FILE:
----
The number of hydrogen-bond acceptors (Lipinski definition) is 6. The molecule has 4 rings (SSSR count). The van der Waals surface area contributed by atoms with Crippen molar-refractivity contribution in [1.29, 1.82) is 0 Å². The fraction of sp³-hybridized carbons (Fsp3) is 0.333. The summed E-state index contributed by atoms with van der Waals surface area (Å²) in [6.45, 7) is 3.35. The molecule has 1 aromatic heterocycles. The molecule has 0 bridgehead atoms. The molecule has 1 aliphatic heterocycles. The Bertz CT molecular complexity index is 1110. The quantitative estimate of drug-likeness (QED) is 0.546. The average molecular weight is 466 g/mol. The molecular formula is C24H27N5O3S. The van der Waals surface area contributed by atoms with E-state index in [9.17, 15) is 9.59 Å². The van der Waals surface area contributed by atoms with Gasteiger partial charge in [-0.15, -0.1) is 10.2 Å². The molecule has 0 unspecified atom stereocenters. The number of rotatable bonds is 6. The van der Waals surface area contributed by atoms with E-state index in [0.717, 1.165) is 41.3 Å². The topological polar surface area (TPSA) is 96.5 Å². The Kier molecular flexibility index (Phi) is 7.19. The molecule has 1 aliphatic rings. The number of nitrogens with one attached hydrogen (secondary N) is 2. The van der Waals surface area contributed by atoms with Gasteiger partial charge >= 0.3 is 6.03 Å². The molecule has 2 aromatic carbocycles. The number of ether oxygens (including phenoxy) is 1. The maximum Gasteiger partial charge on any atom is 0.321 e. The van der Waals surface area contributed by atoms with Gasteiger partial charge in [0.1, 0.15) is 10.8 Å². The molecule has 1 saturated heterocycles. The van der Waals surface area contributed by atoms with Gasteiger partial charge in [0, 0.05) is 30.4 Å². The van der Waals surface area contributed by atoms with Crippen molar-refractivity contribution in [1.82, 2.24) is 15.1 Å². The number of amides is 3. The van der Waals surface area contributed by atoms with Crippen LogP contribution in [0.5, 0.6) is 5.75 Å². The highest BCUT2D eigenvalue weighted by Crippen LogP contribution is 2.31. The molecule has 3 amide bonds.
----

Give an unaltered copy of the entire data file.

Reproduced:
The number of hydrogen-bond acceptors (Lipinski definition) is 6. The molecule has 4 rings (SSSR count). The van der Waals surface area contributed by atoms with Crippen molar-refractivity contribution in [1.29, 1.82) is 0 Å². The fraction of sp³-hybridized carbons (Fsp3) is 0.333. The summed E-state index contributed by atoms with van der Waals surface area (Å²) in [6.45, 7) is 3.35. The molecule has 1 aromatic heterocycles. The molecule has 0 bridgehead atoms. The molecule has 1 aliphatic heterocycles. The Bertz CT molecular complexity index is 1110. The quantitative estimate of drug-likeness (QED) is 0.546. The average molecular weight is 466 g/mol. The molecular formula is C24H27N5O3S. The van der Waals surface area contributed by atoms with E-state index in [9.17, 15) is 9.59 Å². The van der Waals surface area contributed by atoms with Gasteiger partial charge in [-0.15, -0.1) is 10.2 Å². The molecule has 0 unspecified atom stereocenters. The number of rotatable bonds is 6. The van der Waals surface area contributed by atoms with E-state index in [0.717, 1.165) is 41.3 Å². The topological polar surface area (TPSA) is 96.5 Å². The Kier molecular flexibility index (Phi) is 7.19. The molecule has 1 aliphatic rings. The number of nitrogens with one attached hydrogen (secondary N) is 2. The van der Waals surface area contributed by atoms with Gasteiger partial charge >= 0.3 is 6.03 Å². The molecule has 2 aromatic carbocycles. The number of ether oxygens (including phenoxy) is 1. The maximum Gasteiger partial charge on any atom is 0.321 e. The van der Waals surface area contributed by atoms with Gasteiger partial charge in [0.1, 0.15) is 10.8 Å². The molecule has 1 saturated heterocycles. The van der Waals surface area contributed by atoms with Gasteiger partial charge in [0, 0.05) is 30.4 Å². The van der Waals surface area contributed by atoms with Crippen molar-refractivity contribution in [1.82, 2.24) is 15.1 Å². The number of amides is 3. The van der Waals surface area contributed by atoms with Crippen LogP contribution in [0.5, 0.6) is 5.75 Å². The highest BCUT2D eigenvalue weighted by Crippen LogP contribution is 2.31. The molecule has 3 amide bonds.